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It didn’t garner much fanfare last week when the Cardinals announced additions to their sports performance staff after earlier adding Shea Thompson to the new position of director, football performance.
However, considering the team has had one of the smallest, if not the smallest, groups in that area working with the players, it could be the most significant decision this offseason.
It’s no minor item when five additional hires are made.
Thompson will oversee the department, which resulted in new faces Evan Marcus as the head strength and conditioning coach, Jason Benguche and Everrett Gathron as assistant strength and conditioning coaches and Kyle Sammons as sports science coordinator.
Remaining on staff are longtime head strength and conditioning coach Buddy Morris, who will now be the senior reconditioning coordinator, and Mark Naylor, who remains as an assistant strength and conditioning coach.
When Phase 1 of the offseason program began Tuesday, coach Jonathan Gannon explained the methodical approach of upgrading this most crucial area that began shortly after he was hired in conjunction with owner Michael Bidwill and general manager Monti Ossenfort.
It’s surely no coincidence that the Eagles, where Gannon coached for the last two seasons, also had a performance staff numbering at least seven people.
Gannon said, “I really like where that room is. I got to watch both sets of groups today and like the pace and the tempo that they were working at. Ultimately, our players already, a couple of them came up to me and said, ‘Man, this is good.’ It’s something that’s a huge aspect of a football team and you have to be thought out and detailed on how you train those guys, so I’m happy where that’s at.”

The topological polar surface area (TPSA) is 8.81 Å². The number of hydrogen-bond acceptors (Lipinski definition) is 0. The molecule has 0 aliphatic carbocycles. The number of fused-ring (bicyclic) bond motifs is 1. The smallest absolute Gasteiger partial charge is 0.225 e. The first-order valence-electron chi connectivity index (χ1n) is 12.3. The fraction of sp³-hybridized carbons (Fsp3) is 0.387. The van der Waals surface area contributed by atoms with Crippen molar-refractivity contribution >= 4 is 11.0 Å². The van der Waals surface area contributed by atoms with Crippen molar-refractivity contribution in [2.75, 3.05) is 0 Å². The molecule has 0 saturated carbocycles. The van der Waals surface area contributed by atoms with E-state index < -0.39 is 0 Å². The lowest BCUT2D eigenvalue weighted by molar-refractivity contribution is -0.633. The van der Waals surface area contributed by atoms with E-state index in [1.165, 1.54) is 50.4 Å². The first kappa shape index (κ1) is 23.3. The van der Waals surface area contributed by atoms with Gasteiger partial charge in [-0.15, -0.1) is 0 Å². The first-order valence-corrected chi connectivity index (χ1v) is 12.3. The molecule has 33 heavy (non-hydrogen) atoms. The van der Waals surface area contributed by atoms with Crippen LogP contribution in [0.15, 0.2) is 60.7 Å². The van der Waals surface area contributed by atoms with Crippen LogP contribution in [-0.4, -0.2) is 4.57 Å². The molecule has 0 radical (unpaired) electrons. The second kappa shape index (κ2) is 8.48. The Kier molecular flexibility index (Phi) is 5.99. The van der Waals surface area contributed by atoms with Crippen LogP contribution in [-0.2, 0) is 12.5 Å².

Noting what Thompson, who was with the 49ers the previous three years, brings to the organization, Gannon said, “His expertise, being a strength coach and then science, medical, really it just streamlines our whole process. It’s pretty common that each team has those guys, and I really liked his expertise, where he came from, how their process was, his knowledge of everything football and what the athlete has to go through and everything working down from the sport.
“That’s a huge piece of how we’re going to develop the whole offseason program, during training camp, during the season, seven-day weeks, five-day weeks, six-day weeks, Monday night games, Thursday night games. That’s a huge part for the health of the players and ultimately to get those guys maximizing themselves and being healthy and developed and ready to play football. So, that was a huge addition for us.”
That is clearly something the Cardinals were not last season and down the stretch of 2021. Last season, the Cardinals had the third-most players in the NFL on reserve/injured at the end of the season with 18. Denver had the most with 23 and Tennessee had 22.
Not coincidentally, the final four teams in the playoffs had a combined 26. The Bengals and Eagles had eight, the 49ers seven and the Chiefs three. Many of those weren’t starters and were young players injured in training camp. For the Eagles, the 22 players that started the season opener all started in the Super Bowl. The Cardinals had only 10.